Direct system calls on SPARC systems pass the first 6 word-sized arguments in registers, according to the normal ABI calling conventions. Thus, when a 32bit process makes a system call to a 64bit kernel, negative arguments are twos complement in the width of the 32bit v7 register, not the 64bit v9 register the kernel sees. This, in effect, makes any integer argument from a 32bit process implicitly signed. This option causes GCC to emit code which does any promotion of function arguments in the callee rather than the caller, to account for this and allow direct 32bit calls to continue to function (at the cost of some pessimization). This is also how Studio, and GCC prior to 4.2 would have generated the code.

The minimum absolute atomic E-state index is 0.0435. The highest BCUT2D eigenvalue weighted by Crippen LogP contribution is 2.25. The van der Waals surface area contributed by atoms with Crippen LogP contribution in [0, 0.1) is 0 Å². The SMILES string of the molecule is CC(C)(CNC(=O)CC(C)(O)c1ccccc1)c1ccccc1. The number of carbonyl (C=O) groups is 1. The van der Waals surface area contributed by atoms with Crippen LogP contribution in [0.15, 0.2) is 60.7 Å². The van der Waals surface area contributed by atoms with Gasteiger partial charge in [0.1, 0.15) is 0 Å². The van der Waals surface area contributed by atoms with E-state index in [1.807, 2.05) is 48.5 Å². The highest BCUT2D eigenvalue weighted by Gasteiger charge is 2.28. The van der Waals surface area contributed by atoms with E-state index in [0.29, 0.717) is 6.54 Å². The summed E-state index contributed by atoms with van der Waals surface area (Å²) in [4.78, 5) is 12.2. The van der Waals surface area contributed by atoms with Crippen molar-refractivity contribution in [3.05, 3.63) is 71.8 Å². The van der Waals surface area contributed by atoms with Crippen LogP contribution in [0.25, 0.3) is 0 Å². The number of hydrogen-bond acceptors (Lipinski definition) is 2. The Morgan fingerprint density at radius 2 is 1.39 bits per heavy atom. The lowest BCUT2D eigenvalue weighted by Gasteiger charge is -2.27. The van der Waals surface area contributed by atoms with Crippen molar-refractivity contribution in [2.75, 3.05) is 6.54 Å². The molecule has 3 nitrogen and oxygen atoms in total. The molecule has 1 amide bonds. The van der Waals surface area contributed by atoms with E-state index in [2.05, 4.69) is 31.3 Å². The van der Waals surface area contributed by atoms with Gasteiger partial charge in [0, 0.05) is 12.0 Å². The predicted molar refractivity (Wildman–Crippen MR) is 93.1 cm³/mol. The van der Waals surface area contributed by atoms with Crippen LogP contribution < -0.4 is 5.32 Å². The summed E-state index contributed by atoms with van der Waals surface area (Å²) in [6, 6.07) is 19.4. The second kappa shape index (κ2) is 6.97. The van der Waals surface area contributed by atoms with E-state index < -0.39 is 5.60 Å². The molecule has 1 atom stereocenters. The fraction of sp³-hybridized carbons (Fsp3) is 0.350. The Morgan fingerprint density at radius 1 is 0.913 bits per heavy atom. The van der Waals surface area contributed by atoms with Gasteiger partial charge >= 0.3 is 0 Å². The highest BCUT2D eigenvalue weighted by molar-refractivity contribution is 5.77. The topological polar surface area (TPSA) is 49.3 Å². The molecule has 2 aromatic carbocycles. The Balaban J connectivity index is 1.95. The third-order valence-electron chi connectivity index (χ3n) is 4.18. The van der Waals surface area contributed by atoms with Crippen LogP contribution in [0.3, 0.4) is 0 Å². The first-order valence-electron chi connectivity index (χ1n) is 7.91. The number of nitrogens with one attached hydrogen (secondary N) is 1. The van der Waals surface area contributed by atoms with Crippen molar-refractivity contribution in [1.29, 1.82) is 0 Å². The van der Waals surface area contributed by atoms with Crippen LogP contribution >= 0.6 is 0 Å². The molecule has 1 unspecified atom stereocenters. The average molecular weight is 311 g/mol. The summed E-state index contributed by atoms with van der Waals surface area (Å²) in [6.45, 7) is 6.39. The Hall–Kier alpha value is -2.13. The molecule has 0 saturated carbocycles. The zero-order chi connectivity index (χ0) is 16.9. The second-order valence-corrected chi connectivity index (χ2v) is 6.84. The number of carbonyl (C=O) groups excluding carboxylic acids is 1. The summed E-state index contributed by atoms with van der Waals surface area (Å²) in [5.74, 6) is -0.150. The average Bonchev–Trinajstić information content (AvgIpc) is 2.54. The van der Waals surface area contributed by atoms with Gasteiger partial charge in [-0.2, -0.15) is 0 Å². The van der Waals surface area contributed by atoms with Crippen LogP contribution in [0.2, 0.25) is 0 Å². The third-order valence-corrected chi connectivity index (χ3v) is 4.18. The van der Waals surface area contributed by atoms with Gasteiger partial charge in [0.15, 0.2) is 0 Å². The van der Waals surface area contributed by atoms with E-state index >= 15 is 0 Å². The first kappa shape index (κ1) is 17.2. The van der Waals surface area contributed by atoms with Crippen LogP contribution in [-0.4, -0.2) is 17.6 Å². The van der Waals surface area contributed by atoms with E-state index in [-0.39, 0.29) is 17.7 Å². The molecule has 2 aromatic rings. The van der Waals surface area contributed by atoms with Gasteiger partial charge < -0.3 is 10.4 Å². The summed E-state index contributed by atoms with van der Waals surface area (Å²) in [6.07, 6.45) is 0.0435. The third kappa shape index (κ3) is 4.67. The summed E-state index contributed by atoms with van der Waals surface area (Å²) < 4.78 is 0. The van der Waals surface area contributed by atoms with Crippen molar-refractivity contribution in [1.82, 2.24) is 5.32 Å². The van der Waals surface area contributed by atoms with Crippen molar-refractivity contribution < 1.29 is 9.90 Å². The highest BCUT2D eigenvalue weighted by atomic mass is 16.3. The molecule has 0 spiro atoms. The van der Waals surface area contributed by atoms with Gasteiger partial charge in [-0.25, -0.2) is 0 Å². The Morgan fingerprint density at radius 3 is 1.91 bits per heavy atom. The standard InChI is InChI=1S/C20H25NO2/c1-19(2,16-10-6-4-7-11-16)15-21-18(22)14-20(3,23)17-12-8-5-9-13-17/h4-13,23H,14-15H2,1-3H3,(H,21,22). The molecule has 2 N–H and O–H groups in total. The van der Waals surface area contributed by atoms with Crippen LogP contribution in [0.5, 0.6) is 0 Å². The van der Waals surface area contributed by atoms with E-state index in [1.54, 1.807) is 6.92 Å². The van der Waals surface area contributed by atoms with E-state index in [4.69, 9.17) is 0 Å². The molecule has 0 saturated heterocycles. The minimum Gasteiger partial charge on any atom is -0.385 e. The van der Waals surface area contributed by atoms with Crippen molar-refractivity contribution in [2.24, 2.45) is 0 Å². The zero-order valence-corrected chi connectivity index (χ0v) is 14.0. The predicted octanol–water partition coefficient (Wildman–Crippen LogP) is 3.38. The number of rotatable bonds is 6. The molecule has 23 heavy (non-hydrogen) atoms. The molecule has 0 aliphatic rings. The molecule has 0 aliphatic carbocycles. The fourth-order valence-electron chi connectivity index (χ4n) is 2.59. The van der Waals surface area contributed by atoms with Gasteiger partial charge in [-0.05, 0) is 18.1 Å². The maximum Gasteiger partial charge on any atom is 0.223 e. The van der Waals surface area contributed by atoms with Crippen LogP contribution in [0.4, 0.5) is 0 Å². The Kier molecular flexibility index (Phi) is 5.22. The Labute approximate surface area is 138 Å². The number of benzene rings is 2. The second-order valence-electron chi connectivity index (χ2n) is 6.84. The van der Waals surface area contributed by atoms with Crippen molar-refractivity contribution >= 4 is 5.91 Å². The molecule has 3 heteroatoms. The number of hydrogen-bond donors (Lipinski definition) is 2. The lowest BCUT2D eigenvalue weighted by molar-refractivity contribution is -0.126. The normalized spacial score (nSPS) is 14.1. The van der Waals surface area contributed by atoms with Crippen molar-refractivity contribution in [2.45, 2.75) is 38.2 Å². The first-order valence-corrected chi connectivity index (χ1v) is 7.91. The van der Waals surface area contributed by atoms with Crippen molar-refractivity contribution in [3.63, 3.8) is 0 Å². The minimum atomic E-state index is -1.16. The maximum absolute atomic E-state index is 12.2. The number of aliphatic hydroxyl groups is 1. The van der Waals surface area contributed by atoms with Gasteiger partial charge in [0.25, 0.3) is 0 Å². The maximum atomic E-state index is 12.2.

For observability reasons, it is important that local functions follow the ABI-specified calling conventions, regardless of the compilers opinions about performance. This prevents the use of the GCC 'local' i386 convention, where arguments are passed in registers.
Support for cmn_err format specifiers